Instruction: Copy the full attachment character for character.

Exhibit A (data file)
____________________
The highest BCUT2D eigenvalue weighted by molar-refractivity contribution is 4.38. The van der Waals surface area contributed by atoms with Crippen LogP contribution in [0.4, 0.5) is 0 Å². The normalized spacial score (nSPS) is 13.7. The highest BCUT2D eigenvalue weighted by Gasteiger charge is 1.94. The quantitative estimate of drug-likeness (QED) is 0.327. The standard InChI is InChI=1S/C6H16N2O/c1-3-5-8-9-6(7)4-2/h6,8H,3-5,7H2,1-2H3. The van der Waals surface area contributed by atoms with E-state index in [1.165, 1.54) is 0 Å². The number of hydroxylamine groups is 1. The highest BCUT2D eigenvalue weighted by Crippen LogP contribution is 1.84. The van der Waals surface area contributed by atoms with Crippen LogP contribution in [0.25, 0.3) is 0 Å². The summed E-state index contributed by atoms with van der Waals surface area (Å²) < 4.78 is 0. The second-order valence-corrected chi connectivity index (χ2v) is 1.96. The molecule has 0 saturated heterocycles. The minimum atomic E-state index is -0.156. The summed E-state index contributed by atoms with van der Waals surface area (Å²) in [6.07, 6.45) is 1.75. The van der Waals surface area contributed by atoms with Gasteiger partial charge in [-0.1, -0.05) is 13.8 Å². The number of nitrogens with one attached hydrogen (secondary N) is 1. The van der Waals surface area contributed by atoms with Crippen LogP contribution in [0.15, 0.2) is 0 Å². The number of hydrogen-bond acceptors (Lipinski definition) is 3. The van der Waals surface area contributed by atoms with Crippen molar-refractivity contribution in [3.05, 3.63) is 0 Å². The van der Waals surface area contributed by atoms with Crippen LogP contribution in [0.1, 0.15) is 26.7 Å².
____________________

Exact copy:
The highest BCUT2D eigenvalue weighted by molar-refractivity contribution is 4.38. The van der Waals surface area contributed by atoms with Crippen LogP contribution in [0.4, 0.5) is 0 Å². The normalized spacial score (nSPS) is 13.7. The highest BCUT2D eigenvalue weighted by Gasteiger charge is 1.94. The quantitative estimate of drug-likeness (QED) is 0.327. The standard InChI is InChI=1S/C6H16N2O/c1-3-5-8-9-6(7)4-2/h6,8H,3-5,7H2,1-2H3. The van der Waals surface area contributed by atoms with E-state index in [1.165, 1.54) is 0 Å². The number of hydroxylamine groups is 1. The highest BCUT2D eigenvalue weighted by Crippen LogP contribution is 1.84. The van der Waals surface area contributed by atoms with Crippen LogP contribution in [0.25, 0.3) is 0 Å². The summed E-state index contributed by atoms with van der Waals surface area (Å²) < 4.78 is 0. The second-order valence-corrected chi connectivity index (χ2v) is 1.96. The molecule has 0 saturated heterocycles. The minimum atomic E-state index is -0.156. The summed E-state index contributed by atoms with van der Waals surface area (Å²) in [6.07, 6.45) is 1.75. The van der Waals surface area contributed by atoms with Gasteiger partial charge in [-0.1, -0.05) is 13.8 Å². The number of nitrogens with one attached hydrogen (secondary N) is 1. The van der Waals surface area contributed by atoms with Crippen LogP contribution in [0.15, 0.2) is 0 Å². The number of hydrogen-bond acceptors (Lipinski definition) is 3. The van der Waals surface area contributed by atoms with Crippen molar-refractivity contribution in [3.05, 3.63) is 0 Å². The van der Waals surface area contributed by atoms with Crippen LogP contribution in [0.1, 0.15) is 26.7 Å².